"Galileo's Mature scientific career. In 1609, while still at Padua, Galileo built his first telescope. Turning it to the sky, he saw clear evidence that many of Aristotle's and Ptolemy's claims about the heavens were false. Galileo's first discovery was that, far from being perfectly smooth, as Aristotle and Ptolemy had thought, the moon was mountainous and pitted, much like the earth. He made his most sensational discovery in 1610, when he discovered four moons circling Jupiter. He named these moons the "Medicean Planets," in the hope of winning the favor of the Medicis, the ruling family of Florence.In 1610, Cosimo II de' Medici, Grand Duke of Tuscany, named Galileo his personal mathematician. This position brought Galileo back to Florence, where he continued his studies of the heavens. He made observations of sunspots and of Venus, noting that the planet progresses through phases similar to those of the moon. This fact confirmed his doubts about Ptolemaic astronomy and deepened his conviction of the truth of Copernicus' theory that the earth and planets revolve around the sun. Publication of these findings, starting in 1610, brought him wide renown.Galileo also pursued research on motion—especially the motion of freely falling bodies. The problem, as he saw it, was that the Aristotelian theory of motion, which referred all motion to a stationary earth at the center of the universe, made it impossible to believe the earth actually moves. Galileo went to work to develop a theory of motion consistent with a moving earth. Among the most important results of this search were the law of the pendulum and the law of freely falling bodies. Galileo observed that pendulums of equal length swing at the same rate whether their arcs are large or small. Modern measuring instruments show that the rate is actually somewhat greater if the arc is large. Galileo's law of falling bodies states that all objects fall at the same speed, regardless of their mass; and that, as they fall, the speed of their descent increases uniformly.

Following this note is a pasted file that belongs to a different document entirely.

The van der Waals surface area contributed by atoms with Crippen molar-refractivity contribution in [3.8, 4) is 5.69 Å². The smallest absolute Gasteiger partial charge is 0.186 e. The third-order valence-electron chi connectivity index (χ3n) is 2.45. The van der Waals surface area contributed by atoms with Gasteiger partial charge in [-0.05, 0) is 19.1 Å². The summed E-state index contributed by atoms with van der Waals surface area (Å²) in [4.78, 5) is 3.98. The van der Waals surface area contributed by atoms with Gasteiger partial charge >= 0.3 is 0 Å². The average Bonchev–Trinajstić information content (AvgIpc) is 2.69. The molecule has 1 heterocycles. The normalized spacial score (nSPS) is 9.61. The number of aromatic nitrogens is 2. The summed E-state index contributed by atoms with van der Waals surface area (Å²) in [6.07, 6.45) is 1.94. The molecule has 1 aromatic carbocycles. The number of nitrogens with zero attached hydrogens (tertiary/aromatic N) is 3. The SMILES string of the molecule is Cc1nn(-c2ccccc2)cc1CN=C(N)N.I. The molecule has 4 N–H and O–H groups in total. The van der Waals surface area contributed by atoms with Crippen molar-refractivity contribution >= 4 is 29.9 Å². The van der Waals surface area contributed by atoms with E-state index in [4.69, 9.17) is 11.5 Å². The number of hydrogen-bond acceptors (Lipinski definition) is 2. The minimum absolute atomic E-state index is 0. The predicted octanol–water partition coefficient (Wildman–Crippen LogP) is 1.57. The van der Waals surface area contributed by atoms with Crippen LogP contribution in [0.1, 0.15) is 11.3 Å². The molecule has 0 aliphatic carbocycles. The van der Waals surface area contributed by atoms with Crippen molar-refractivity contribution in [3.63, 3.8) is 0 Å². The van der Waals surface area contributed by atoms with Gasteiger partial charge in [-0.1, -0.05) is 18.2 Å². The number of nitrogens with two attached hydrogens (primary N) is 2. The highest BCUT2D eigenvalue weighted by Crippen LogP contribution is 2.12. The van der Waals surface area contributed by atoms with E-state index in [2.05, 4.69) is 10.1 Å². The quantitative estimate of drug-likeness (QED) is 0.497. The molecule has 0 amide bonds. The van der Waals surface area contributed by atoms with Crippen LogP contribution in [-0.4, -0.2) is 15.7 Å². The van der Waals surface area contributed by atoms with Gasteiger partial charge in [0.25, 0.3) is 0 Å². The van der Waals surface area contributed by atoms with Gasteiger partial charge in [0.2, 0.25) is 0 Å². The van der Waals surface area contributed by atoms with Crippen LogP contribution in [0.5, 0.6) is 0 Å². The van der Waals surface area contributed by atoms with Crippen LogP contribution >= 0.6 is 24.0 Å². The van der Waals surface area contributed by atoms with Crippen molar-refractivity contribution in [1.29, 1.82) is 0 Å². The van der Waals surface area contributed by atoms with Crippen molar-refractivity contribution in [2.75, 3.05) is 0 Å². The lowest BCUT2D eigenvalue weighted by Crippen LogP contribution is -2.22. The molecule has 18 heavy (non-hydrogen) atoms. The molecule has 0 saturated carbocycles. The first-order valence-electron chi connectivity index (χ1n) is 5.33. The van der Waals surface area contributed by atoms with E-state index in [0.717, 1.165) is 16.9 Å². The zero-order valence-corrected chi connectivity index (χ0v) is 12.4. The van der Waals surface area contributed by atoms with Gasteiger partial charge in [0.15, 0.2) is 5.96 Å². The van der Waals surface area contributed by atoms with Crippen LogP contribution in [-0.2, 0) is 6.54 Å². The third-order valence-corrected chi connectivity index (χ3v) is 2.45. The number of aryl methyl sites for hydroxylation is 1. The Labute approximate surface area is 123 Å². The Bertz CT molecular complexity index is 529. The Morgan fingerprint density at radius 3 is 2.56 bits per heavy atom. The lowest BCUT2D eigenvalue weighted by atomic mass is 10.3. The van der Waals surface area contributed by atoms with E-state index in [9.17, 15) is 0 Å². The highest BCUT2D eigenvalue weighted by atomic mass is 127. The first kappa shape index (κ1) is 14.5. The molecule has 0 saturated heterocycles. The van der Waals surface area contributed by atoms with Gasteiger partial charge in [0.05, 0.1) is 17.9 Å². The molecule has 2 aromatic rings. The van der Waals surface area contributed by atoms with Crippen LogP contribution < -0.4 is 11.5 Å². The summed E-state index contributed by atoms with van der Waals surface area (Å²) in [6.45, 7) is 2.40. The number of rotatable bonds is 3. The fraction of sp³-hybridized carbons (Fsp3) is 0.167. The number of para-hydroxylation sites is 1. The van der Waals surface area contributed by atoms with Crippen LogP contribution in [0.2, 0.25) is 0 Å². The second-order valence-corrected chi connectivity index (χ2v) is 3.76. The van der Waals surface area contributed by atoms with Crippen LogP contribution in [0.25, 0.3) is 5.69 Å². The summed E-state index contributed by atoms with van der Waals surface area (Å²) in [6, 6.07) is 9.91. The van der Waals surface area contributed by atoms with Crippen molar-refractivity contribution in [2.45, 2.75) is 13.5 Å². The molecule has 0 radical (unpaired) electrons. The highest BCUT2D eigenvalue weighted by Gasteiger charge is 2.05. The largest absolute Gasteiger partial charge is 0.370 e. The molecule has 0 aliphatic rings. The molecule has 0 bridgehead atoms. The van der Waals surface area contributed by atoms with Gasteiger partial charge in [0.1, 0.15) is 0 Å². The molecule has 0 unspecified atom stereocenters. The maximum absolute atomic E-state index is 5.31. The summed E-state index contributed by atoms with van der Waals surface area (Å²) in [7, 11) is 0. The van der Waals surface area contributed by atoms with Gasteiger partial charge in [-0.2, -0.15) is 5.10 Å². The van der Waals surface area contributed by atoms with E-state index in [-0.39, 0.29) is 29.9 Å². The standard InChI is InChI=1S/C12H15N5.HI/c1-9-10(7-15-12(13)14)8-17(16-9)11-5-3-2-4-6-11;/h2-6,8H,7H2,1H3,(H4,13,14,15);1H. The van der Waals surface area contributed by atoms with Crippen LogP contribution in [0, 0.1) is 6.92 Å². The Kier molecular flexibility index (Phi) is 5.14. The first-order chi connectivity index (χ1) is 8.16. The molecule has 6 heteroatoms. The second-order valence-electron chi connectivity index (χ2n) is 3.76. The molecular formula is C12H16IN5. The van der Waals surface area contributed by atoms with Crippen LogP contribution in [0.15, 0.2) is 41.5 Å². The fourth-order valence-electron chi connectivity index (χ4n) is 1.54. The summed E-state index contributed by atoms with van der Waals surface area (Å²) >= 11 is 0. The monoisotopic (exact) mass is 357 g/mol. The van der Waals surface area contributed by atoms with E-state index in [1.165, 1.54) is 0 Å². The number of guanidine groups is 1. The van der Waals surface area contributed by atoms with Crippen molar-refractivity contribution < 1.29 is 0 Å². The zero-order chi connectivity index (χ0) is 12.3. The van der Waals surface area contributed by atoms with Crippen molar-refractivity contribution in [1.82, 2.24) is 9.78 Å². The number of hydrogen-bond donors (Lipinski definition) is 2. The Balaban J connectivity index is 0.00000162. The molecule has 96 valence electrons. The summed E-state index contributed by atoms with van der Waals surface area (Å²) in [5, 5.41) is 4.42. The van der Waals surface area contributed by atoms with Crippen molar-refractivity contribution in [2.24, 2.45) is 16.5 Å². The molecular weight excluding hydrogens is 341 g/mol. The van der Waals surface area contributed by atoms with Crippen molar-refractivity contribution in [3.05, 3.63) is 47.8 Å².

"Galileo and the Roman Catholic Church. Galileo's quick wit, which he often used to ridicule his opponents, earned him a number of enemies. In 1613, Galileo wrote a letter in which he tried to show that the Copernican theory was consistent with both Catholic doctrine and proper Biblical interpretation. Some of his enemies sent a copy of this letter to the inquisitors in Rome, who sought out and punished heretics—people who opposed church teachings. In early 1616, Galileo was summoned to Rome for a determination on the orthodoxy of his views. Although he was cleared of charges of heresy, he was ordered not "to hold or defend" the Copernican theory. That is, he could treat the theory hypothetically but not treat it as if it were true. In 1632, Galileo published his first scientific masterpiece, the Dialogue Concerning the Two Chief World Systems. In this work, he compared the Ptolemaic-Aristotelian theory to the Copernican theory to show that the Copernican system was logically superior. Once again Galileo was summoned to Rome, this time to answer to the charge of willfully disobeying the order not "to hold or defend" Copernicus' theory. In 1633, the Inquisition found Galileo guilty of the charge, forced him to recant (publicly withdraw his statement), and sentenced him to life imprisonment. Because of Galileo's advanced age and poor health, the church allowed him to serve his imprisonment under house arrest in a villa outside Florence. There, he passed the remainder of his years in relative isolation, eventually becoming blind. But he managed to complete his second scientific masterpiece, the Discourse on Two New Sciences, published in 1638. In this work, Galileo provided both a mathematical proof of his new theory of motion and an original study of the tensile strength of materials. He died on Jan. 8, 1642. In 1979, Pope John Paul II declared that the Roman Catholic Church may have been mistaken in condemning Galileo. He instructed a church commission to study Galileo's case. In 1983, the commission concluded that Galileo should not have been condemned. In 1984, at the commission's recommendation, the church published all documents related to Galileo's trial. In 1992, Pope John Paul II publicly endorsed the commission's finding that the church had made a mistake in condemning Galileo.